Reyes said the Madison School Board looked closely at both the financial review and hiring allegations and were confident in the conclusion of both investigations, saying Jenkins’ local School Board had supported him along the way.
“Because the state found no financial irregularities or wrongdoing on the part of Dr. Jenkins, we felt that it was not going to impact our decision,” Reyes said. “But we did consider it, and we did look into it very closely.”
Jenkins started his administrative career in Madison after teaching at Beloit’s Memorial High School as a physical education and health teacher from 1989 to 1993.
After leaving Madison’s Memorial High School in 1994, Jenkins took on associate principal and principal positions in Beloit schools between 1994 and 1997.
He moved on to high school principal jobs in Columbus, Ohio, for nine years, before returning to Beloit in 2006 for a four-year stint as executive director of secondary and charter schools.
Jenkins got his first superintendent position with Saginaw Public Schools in Michigan in 2010, leaving in 2014 for a one-year post at Atlanta Public Schools as chief academic officer.
He was hired in 2015 for the superintendent job in Robbinsdale.
The selection of Jenkins came after the Madison School Board’s first pick for the job, Gutierrez, backed out of becoming superintendent this spring after a months-long search last fall and early winter.
In April — two months before Gutierrez was set to start — it was announced he was opting to stay in Texas to help his school district get through the pandemic.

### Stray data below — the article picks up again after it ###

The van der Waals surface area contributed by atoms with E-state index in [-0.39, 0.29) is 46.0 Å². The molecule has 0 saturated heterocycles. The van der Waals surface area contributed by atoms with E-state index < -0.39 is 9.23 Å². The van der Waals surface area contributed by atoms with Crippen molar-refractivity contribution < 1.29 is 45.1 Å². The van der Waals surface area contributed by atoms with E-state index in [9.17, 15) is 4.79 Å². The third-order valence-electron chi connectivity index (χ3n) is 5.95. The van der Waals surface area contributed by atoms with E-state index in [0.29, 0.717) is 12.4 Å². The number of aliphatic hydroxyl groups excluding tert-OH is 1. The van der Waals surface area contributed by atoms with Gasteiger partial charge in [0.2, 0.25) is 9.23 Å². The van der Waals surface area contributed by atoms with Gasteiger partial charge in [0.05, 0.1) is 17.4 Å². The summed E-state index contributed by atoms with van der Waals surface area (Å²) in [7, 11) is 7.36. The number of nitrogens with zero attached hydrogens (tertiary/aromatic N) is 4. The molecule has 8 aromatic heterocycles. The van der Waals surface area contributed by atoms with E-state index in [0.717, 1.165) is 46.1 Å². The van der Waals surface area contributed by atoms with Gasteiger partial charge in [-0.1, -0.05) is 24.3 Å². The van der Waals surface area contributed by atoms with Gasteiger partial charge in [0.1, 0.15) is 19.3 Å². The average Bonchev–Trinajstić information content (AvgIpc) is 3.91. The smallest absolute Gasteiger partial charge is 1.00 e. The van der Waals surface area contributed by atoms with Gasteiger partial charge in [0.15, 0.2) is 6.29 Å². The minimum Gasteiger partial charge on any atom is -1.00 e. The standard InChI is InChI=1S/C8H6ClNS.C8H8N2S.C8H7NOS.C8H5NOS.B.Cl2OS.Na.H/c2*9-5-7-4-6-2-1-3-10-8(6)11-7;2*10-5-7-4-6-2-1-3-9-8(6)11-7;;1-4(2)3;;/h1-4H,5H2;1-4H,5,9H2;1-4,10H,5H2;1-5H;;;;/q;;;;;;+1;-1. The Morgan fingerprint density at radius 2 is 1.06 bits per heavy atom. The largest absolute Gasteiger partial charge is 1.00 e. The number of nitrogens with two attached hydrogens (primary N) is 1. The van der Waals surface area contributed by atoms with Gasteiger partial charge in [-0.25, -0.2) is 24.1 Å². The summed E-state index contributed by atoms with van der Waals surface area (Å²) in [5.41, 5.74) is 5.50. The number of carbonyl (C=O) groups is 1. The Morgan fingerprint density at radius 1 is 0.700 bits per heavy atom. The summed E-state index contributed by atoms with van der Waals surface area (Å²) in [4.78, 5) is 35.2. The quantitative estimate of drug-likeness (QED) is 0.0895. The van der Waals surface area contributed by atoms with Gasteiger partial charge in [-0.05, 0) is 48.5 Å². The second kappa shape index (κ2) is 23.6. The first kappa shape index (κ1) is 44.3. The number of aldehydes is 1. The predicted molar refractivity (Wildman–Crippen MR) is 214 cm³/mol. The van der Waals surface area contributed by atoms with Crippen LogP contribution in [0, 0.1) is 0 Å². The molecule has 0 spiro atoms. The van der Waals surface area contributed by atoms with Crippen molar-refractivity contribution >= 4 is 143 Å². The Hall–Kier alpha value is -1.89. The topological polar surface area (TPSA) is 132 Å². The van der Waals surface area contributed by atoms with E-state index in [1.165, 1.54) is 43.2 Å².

Instead of returning to the original pool of candidates, the board opened up a second window in May for a new round of candidates to apply, netting 33 applications, two more than in the fall search.
Candidates were vetted in June before Jenkins and Kelley were named the finalists late last month.
Within a week of the finalists being named, the School Board interviewed Jenkins and Kelley, the finalists participated in livestreamed question-and-answer sessions, and the board voted to hire Jenkins.
Explore the story behind how every Madison school got its name
Explore the story behind how every Madison school got its name
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“It’s just time for him — from hearing from him — to come back home and bring together all the experience and knowledge that he was able to attain in the other districts that he worked in.” Gloria Reyes, Madison School Board president
"It's just time for him — from hearing from him — to come back home and bring together all the experience and knowledge that he was able to attain in the other districts that he worked in."
Gloria Reyes, Madison School Board president